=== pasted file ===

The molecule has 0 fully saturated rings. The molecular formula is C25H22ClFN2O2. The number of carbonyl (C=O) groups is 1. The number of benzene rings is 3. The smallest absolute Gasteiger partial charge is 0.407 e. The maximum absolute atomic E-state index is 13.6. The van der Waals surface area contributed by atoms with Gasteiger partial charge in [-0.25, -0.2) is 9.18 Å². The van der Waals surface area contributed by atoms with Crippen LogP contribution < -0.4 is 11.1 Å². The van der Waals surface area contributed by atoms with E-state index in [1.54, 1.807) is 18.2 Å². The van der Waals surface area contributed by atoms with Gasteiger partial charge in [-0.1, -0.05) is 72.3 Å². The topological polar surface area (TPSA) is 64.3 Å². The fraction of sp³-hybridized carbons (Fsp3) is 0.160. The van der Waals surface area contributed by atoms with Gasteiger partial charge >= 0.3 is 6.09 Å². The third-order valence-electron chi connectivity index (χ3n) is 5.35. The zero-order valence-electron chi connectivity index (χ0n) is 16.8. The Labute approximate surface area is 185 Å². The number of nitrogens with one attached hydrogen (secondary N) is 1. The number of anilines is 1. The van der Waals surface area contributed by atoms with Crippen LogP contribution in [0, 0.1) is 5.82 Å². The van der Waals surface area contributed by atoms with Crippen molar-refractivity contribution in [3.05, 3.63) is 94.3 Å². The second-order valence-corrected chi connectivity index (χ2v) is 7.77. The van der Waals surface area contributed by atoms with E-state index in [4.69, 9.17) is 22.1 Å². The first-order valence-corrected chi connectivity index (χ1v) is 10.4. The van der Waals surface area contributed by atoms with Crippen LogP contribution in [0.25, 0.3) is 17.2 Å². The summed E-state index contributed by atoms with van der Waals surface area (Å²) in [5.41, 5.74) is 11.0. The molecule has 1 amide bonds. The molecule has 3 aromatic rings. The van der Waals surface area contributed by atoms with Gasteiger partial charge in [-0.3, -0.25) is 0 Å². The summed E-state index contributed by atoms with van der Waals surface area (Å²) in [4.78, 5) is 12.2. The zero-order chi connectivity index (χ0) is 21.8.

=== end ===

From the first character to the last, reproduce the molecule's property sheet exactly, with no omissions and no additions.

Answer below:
The molecule has 0 fully saturated rings. The molecular formula is C25H22ClFN2O2. The number of carbonyl (C=O) groups is 1. The number of benzene rings is 3. The smallest absolute Gasteiger partial charge is 0.407 e. The maximum absolute atomic E-state index is 13.6. The van der Waals surface area contributed by atoms with Gasteiger partial charge in [-0.25, -0.2) is 9.18 Å². The van der Waals surface area contributed by atoms with Crippen LogP contribution < -0.4 is 11.1 Å². The van der Waals surface area contributed by atoms with E-state index in [1.54, 1.807) is 18.2 Å². The van der Waals surface area contributed by atoms with Gasteiger partial charge in [-0.1, -0.05) is 72.3 Å². The topological polar surface area (TPSA) is 64.3 Å². The fraction of sp³-hybridized carbons (Fsp3) is 0.160. The van der Waals surface area contributed by atoms with Gasteiger partial charge >= 0.3 is 6.09 Å². The third-order valence-electron chi connectivity index (χ3n) is 5.35. The zero-order valence-electron chi connectivity index (χ0n) is 16.8. The Labute approximate surface area is 185 Å². The number of nitrogens with one attached hydrogen (secondary N) is 1. The number of anilines is 1. The van der Waals surface area contributed by atoms with Crippen LogP contribution in [0, 0.1) is 5.82 Å². The van der Waals surface area contributed by atoms with Crippen molar-refractivity contribution in [3.05, 3.63) is 94.3 Å². The second-order valence-corrected chi connectivity index (χ2v) is 7.77. The van der Waals surface area contributed by atoms with E-state index in [4.69, 9.17) is 22.1 Å². The first-order valence-corrected chi connectivity index (χ1v) is 10.4. The van der Waals surface area contributed by atoms with Crippen LogP contribution in [0.25, 0.3) is 17.2 Å². The summed E-state index contributed by atoms with van der Waals surface area (Å²) in [5.41, 5.74) is 11.0. The molecule has 1 amide bonds. The molecule has 3 aromatic rings. The van der Waals surface area contributed by atoms with Gasteiger partial charge in [-0.3, -0.25) is 0 Å². The summed E-state index contributed by atoms with van der Waals surface area (Å²) in [4.78, 5) is 12.2. The zero-order chi connectivity index (χ0) is 21.8.